“By assembling genes with distinct properties into synthetic circuits that behave predictably, we increase our knowledge of the fundamental principles by which cells function,” said James Anderson, Ph.D., who oversees synthetic biology grants at the National Institute of General Medical Sciences of the National Institutes of Health. “This knowledge will enable scientists to devise new strategies to remedy human health problems and to design improvements in organisms on which we depend for food, medicines and industrial chemicals.”
Network diagram of the dual-feedback oscillator. Adding a two minute time delay led to the synthetic biology breakthrough.
The Fast, Robust, Tunable Genetic Clock
At the core of the new clock is a negative feedback loop that includes a two-minute delay between when the mRNA is made and when the functional proteins are made. On top of this is the positive feedback loop which makes the clock more regular and robust.
“It looks like the negative feedback loop is at the core and the positive feedback is the icing on top,” said Matthew Bennett, an author on the paper and postdoctoral researcher in the bioengineering department at UC San Diego.
“Circadian clocks are hugely complicated. It’s hard to know what the essential modules are, but based on our synthetic clock, it looks as though circadian clocks could have easily started as some kind of primitive negative feedback loop, with the positive loop coming later to regularize it,” said Hasty.
More and more studies are being published showing that gene function oscillates in cells in the wild.
“Within individual cells, researchers are seeing many genes whose activity oscillates up and down. They are not simply statically on or off,” said Hasty. This observation only recently emerged because it was previously difficult to synchronize cell populations to the extent that the oscillations can be seen in gene expression arrays.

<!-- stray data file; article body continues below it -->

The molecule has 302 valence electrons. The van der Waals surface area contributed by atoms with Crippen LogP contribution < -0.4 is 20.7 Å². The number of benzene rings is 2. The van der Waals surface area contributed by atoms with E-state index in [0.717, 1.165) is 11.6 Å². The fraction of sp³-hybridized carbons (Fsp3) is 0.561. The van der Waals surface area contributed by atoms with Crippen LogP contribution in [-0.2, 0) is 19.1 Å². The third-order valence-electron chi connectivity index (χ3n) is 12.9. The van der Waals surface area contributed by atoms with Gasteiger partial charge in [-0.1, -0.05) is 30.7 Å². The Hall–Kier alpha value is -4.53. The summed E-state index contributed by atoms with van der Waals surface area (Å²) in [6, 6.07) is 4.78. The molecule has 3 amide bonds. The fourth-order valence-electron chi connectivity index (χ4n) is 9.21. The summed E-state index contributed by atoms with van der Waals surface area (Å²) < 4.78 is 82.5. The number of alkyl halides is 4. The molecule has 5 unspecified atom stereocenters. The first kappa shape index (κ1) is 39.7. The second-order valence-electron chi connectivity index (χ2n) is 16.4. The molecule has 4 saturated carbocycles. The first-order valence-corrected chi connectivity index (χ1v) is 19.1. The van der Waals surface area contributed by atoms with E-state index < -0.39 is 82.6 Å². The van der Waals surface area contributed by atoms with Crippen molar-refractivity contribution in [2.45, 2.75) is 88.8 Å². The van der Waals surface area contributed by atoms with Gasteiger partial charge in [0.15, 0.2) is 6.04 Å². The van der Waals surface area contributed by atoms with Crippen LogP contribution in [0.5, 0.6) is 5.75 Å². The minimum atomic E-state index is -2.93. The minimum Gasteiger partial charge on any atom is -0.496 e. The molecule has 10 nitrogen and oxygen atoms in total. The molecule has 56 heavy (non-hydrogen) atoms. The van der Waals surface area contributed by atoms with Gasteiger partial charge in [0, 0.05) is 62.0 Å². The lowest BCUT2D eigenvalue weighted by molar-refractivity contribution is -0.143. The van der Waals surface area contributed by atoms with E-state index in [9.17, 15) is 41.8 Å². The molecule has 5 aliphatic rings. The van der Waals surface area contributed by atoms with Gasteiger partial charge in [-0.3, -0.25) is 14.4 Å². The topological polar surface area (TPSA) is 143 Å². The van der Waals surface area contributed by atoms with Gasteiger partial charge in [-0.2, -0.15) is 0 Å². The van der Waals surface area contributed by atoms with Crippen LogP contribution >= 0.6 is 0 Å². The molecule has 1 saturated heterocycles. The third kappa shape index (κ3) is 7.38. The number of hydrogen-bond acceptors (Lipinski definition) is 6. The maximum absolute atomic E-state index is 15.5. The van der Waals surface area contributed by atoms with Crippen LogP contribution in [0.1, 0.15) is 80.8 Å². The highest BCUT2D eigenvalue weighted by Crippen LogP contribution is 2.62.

“Based on our finding that all you need is a little delay and negative feedback to build a simple oscillator, I am not surprised that we are seeing genome-wide oscillations. I think we are going to see more of this in the future,” said Hasty.
When asked to look ever further into the future and predict how this synthetic biology might be applied, Hasty said, “At some point, the vector issue for gene therapy is going to be worked out. Once researchers figure out how to reliably get DNA into cells in a controlled fashion, the more sophisticated step will be to read the state of the cell with sensors and then act accordingly. You could have a sequence of logical steps coded into the DNA that will react to the cellular environment. This is eventually where we are going to get, but to do this, you need to do the fundamental work we are doing now to understand how gene networks function.”
“A fast, robust and tunable synthetic gene oscillator,” by Jesse Stricker, Scott Cookson, Matthew R. Bennett, William H. Mather, Lev S. Tsimring, and Jeff Hasty from the University of California, San Diego.
This work was supported by grants from the National Institutes of Health/NIGMS and the US Department of Defense.